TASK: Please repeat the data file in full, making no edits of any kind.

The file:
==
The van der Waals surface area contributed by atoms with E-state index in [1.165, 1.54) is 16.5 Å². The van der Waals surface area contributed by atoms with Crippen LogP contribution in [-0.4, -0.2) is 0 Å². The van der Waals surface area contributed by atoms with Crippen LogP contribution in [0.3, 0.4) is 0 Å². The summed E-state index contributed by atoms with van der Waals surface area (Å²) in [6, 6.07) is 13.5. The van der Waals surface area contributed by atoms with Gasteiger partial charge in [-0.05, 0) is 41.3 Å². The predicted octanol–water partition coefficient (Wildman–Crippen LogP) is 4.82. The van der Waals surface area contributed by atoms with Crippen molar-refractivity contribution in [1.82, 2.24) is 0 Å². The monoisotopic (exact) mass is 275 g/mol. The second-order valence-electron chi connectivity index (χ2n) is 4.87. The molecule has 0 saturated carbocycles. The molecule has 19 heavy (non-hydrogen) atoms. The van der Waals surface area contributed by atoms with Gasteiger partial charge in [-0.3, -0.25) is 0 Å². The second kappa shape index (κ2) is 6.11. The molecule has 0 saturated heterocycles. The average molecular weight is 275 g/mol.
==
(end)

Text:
The van der Waals surface area contributed by atoms with E-state index in [1.165, 1.54) is 16.5 Å². The van der Waals surface area contributed by atoms with Crippen LogP contribution in [-0.4, -0.2) is 0 Å². The van der Waals surface area contributed by atoms with Crippen LogP contribution in [0.3, 0.4) is 0 Å². The summed E-state index contributed by atoms with van der Waals surface area (Å²) in [6, 6.07) is 13.5. The van der Waals surface area contributed by atoms with Gasteiger partial charge in [-0.05, 0) is 41.3 Å². The predicted octanol–water partition coefficient (Wildman–Crippen LogP) is 4.82. The van der Waals surface area contributed by atoms with Crippen molar-refractivity contribution in [1.82, 2.24) is 0 Å². The monoisotopic (exact) mass is 275 g/mol. The second-order valence-electron chi connectivity index (χ2n) is 4.87. The molecule has 0 saturated carbocycles. The molecule has 19 heavy (non-hydrogen) atoms. The van der Waals surface area contributed by atoms with Gasteiger partial charge in [-0.3, -0.25) is 0 Å². The second kappa shape index (κ2) is 6.11. The molecule has 0 saturated heterocycles. The average molecular weight is 275 g/mol.